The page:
Governor Newsom recently signed legislation to provide that prohibited employment discrimination based on race under the Fair Employment and Housing Act (FEHA) also includes discrimination based on hair texture and protective hair styles. This new law goes into effect on January 1, 2020. California employers will need to review workplace grooming standards in order to ensure compliance with the law.
A measure currently pending in the California Legislature, and garnering wide bipartisan support, would provide that prohibited employment discrimination based on race under the Fair Employment and Housing Act (FEHA) also includes discrimination based upon hair texture and hairstyles. If enacted into law, this bill will require California employers to re-evaluate workplace grooming standards applicable to their work sites in order to ensure compliance with the law.
February 22 was the last day to introduce new legislative proposals for the 2019 California legislative year. A whopping 2,576 bill were introduced before the deadline, making for an extremely busy legislative year ahead. Although new ideas can be added later through the “gut and amend” process, we now have a fairly clear sense of the labor and employment issues the California legislature will be confronting in 2019.
Any avid watcher of medical dramas would tell you that a hospital always has the ability to cut ties with any doctor who is not up to snuff. (For podcast fans we highly recommend Dr. Death.) They would tell you this is particularly true if the Department of Health points out that doctor’s errors.
It’s official: California’s infamous meal period and rest break laws no longer apply to truck drivers regulated by the U.S. Department of Transportation’s hours-of-service requirements. Following a petition from the American Trucking Association (ATA), the Secretary of Transportation deemed California’s onerous meal and rest break laws to be preempted by federal law on December 21, and therefore no longer enforceable as to any driver whose hours of service are regulated by the Department of Transportation.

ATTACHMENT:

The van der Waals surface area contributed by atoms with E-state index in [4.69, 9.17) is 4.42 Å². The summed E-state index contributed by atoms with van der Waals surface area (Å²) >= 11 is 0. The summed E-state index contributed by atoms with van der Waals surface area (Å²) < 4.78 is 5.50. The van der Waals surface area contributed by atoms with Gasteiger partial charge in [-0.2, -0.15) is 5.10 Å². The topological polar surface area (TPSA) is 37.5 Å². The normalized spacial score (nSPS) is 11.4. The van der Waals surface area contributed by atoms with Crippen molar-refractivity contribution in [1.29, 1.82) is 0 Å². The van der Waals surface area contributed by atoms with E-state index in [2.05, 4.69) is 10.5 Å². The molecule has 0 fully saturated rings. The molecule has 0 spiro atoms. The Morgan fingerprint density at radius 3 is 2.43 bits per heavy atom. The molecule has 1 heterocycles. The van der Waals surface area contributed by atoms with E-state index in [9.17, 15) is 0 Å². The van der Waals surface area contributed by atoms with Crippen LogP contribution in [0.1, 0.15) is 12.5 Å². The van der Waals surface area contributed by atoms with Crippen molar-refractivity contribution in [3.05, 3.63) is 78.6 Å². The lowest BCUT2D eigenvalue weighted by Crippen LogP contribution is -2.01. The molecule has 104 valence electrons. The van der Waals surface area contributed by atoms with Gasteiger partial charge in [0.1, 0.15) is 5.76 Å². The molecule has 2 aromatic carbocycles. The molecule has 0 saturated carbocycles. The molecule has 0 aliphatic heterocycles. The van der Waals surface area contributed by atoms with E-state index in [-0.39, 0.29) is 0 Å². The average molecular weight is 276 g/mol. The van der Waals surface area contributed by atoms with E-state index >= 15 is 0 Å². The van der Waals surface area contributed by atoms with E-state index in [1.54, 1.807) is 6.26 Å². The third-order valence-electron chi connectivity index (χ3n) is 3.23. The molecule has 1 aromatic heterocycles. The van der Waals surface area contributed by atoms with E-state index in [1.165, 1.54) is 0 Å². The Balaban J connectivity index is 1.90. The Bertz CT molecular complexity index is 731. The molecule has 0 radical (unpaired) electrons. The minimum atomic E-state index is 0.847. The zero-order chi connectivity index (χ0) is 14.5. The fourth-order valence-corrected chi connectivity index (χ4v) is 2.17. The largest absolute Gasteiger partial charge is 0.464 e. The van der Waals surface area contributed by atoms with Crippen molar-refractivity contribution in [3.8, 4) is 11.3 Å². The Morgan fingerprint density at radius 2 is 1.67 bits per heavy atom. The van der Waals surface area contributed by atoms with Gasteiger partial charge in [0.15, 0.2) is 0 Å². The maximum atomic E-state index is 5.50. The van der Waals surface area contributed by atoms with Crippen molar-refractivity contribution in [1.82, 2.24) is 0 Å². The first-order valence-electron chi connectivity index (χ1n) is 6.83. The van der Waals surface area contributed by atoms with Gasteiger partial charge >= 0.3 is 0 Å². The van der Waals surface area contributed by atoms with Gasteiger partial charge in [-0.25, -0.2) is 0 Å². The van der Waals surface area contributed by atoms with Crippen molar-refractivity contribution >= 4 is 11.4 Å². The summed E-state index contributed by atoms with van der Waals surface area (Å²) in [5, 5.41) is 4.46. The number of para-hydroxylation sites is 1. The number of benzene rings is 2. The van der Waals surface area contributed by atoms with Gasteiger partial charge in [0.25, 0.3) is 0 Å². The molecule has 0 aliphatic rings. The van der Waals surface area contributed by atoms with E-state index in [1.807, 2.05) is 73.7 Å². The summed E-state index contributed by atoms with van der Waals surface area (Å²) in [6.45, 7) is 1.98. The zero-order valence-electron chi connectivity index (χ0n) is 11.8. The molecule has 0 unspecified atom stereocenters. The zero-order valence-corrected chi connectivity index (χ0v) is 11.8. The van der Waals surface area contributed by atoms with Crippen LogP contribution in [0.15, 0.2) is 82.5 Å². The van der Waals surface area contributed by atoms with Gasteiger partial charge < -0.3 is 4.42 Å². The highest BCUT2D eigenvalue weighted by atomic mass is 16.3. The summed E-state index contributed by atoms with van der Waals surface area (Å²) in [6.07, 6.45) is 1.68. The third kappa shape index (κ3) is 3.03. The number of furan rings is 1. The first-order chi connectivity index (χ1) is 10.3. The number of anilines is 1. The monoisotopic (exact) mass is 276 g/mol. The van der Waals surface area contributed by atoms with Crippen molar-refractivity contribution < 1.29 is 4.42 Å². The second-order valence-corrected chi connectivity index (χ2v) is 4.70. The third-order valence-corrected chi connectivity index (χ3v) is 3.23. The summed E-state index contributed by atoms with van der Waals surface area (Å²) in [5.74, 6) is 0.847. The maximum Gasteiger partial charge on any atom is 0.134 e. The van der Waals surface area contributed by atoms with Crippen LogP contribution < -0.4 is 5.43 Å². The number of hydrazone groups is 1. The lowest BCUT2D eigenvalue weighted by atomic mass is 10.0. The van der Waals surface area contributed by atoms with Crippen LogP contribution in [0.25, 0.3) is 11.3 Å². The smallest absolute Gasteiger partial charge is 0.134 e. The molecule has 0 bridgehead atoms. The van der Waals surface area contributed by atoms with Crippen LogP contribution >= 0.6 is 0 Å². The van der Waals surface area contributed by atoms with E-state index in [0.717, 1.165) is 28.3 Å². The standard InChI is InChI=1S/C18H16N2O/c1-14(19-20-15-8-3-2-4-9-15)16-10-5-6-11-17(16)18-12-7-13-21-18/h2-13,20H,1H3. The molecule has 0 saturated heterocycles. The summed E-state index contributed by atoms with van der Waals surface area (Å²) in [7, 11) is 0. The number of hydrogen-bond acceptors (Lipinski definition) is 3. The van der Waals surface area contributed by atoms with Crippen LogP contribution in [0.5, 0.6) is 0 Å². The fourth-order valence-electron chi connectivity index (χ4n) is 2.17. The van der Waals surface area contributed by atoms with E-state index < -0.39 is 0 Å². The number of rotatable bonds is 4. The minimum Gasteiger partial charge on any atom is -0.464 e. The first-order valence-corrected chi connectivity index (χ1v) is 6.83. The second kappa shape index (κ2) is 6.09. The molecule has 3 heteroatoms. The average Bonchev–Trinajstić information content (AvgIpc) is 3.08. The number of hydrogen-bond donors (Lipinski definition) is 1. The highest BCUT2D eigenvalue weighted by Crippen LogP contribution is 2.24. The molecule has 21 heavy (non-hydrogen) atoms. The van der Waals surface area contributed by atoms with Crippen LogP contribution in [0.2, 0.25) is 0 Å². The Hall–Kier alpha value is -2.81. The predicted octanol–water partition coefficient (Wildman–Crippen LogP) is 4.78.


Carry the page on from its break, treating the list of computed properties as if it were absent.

On January 1, 2019, the state minimum wage in California increased again. It is now $12.00 per hour for employers of 26 or more employees and $11.00 per hour for employers of 25 or fewer employees. Local minimum wages are increasing as well. On January 1, 2019, the minimum wage in the City of San Diego increased to $12.00 per hour for all employers, and the minimum wage in the City of Oakland increased to $13.80 per hour. In the City of Los Angeles and unincorporated areas of Los Angeles County the minimum wage will increase on July 1, 2019 to $14.25 for employers of 26 or more employees and $13.25 for employers of 25 or fewer employees. On July 1, 2019 the minimum wage in San Francisco will increase according to the increase in the Consumer Price Index. Other cities, including Berkeley, Emeryville, Pasadena, Sacramento, San Jose, Santa Clara and Santa Monica, have their own minimum wages. California employers should check on each jurisdiction in which have employees to determine whether a higher minimum wage than the state minimum applies.
December 3 was the first day of the new legislative session in California. It was a day of festivities and ceremony, as new members were sworn into office and Democrats had their first taste of the “super-duper majority” dominance in both houses of the legislature.
While much of the attention this midterm election has been focused on Congress and federal issues - the “blue wave” and a “referendum” on the Trump presidency - California employers know all too well that employment and labor policy is largely being driven at the state and local level. The split in Congress between the Republican-led Senate and the Democrat-controlled House means that we can expect continued gridlock and lack of significant federal legislation on employment issues.
As we have covered extensively, the California Supreme Court dropped a proverbial bomb earlier this year in the Dynamex case when it adopted a new legal standard known as the “ABC Test,” making it much more difficult for businesses to classify workers as independent contractors. A few days ago, a California Court of Appeal held that the new test is limited to claims arising under the California Wage Orders, and that other claims continue to be governed by the prior (and more employer-friendly) standard known as the Borello test. This holding, if it stands, is good news for employers. However, it’s not all treats for employers on this Halloween. The new case has a few tricks of its own, as the good news appears to be tempered by some other less-favorable positions.
This past Sunday (September 30) represented the deadline for Governor Brown’s final actions on legislative measures, and his final term as California’s governor will come to an end in a few short months.